Traditionally, both the tea and spices are simmered. If you prefer a milder taste, add spices first and allow to simmer for desired time. Then, steep the tea in the spiced water. Length of time is another preference. Use 5 min to 15 min as a guide for the spices, and 3-5 for the tea (or go traditional and simmer the tea for 10 min also). Some spices do better with longer steeping than others, so this will depend on your chosen spices.
- Heat 4-6 oz. milk of choice to just a simmer.
- Add sweetener of choice.
- Strain tea and spice mixture into sweetened milk
- Add one shot of cold brew concentrate coffee to the chai. Add more to taste. If using brewed coffee start with a couple of ounces and increase to taste.
Note: You can make the chai in one pot. Simmer spices in water. Then add milk and sweetener. Bring to simmer again, then turn off heat and steep tea in it. Strain into cup and add coffee.
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This combo was trending a few years ago. This was a combination I thought could go either way. I mixed Sample A, the Ethiopian coffee, with a Ceylon sencha tea that had matcha in it. I thought the winey and citrusy notes of that coffee would pair well with the green tea, or be the best bet of the three.
It completely surprised me. I enjoyed the mix of the two. I brewed the coffee in a pour-over style and made the tea separately to honor the different water temperatures and brewing styles for each. After brewing, I mixed approximately three quarters green tea with one quarter coffee. The unique personalities of both the tea and the coffee came through the blend.
Then I made a green tea coffee latte:
- ¼ c milk
- ½ c green tea
- ¼ c coffee
- + sugar to taste
Delightful. If you like tea and coffee this gives you the best of both worlds.
Similar to the green tea coffee, this is a simple blend. I used a loose black puerh, steeping one teaspoon for 3 minutes. I brewed coffee Sample C, the dark mystery blend, in a pour over style.
I also liked this one mixed 50/50. This puerh has enough body and flavor to stand up to the bitterness of coffee without getting lost. I’d say the puerh even mellowed the coffee.
and Crooked River Coffee
Crooked River roasts their coffees in-house. You can’t ask for fresher unless you pick the beans yourself beforehand (but leave this to the professionals and you can just enjoy the pristine beans.)
Old Fashioned B2C Personality
CRC sells wholesale of course, but also has retail clients they sell to via a farmer’s market and directly. They vend at their local farmer’s market because that is the place they get to engage with the consumer. Howard tries to take new customers from a lackluster experience to a great coffee experience. “We try to get into people’s palates and encourage them to experiment a lot. I like to be a teacher. That’s part of the joy of being in the business for 28 years.” - Howard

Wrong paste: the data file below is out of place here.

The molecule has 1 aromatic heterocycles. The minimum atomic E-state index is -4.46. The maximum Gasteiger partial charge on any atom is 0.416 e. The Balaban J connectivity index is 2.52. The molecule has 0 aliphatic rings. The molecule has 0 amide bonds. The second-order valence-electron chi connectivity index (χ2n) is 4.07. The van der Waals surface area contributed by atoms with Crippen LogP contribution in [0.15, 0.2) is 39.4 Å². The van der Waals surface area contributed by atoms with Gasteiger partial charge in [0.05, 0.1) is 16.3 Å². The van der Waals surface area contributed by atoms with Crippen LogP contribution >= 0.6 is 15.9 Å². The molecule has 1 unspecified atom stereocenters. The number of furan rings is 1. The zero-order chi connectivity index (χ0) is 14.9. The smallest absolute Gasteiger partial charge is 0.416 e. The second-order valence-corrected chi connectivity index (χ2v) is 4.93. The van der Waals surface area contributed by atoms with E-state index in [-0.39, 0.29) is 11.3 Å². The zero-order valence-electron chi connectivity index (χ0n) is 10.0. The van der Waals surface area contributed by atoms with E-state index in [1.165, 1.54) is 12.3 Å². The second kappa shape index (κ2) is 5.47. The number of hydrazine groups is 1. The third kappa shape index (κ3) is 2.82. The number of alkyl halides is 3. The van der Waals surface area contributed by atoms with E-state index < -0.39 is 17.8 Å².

They have a website, but the way to order retail through Crooked River Coffee is to call the office at (440) 442-8330 and have a chat. They have a low retail minimum of 2 pounds of coffee per order.
Howard's Tips for the Best Coffee
Starting with fresh beans and grinding before brewing yields the best cup. Make sure the fineness of the grind fits the brewing method. Store beans in an airtight container away from sunlight. Don’t put them in the freezer.
Check out this coffee grind graphic from The National Coffee Association (Note: coarse is good for cold brew too):
If you don’t have a quality water filtration system at home, buy spring water. It’s a quick fix. Though it costs more it ensures you don’t have chlorine, lots of bacteria, scale, or sediment (which will damage your coffee maker).
Keep temperatures between 195 and 205 degrees to avoid scalding
A Note on Blooming: When coffee is fresh it gives off quite a bit of carbon dioxide when brewing. The gas pushes the water away from the coffee as it releases. If you pour a small amount of hot water over the grounds and let them sit for 20-30 seconds before brewing more flavor is released in the brewing process. Give it a try!
If you love quality coffee like you love quality tea check out Crooked River Coffee for some of the freshest, most delightful coffee you can get. Then go wild! Use herbs and other tisanes like chocolatey cacao husk and orange peel to enhance your creations. If you take a dive into this blending fun let us know on Facebook and Twitter what you create.
Thanks to Howard for supplying the coffee for this adventure. There was no other sponsorship or affiliate links in this post.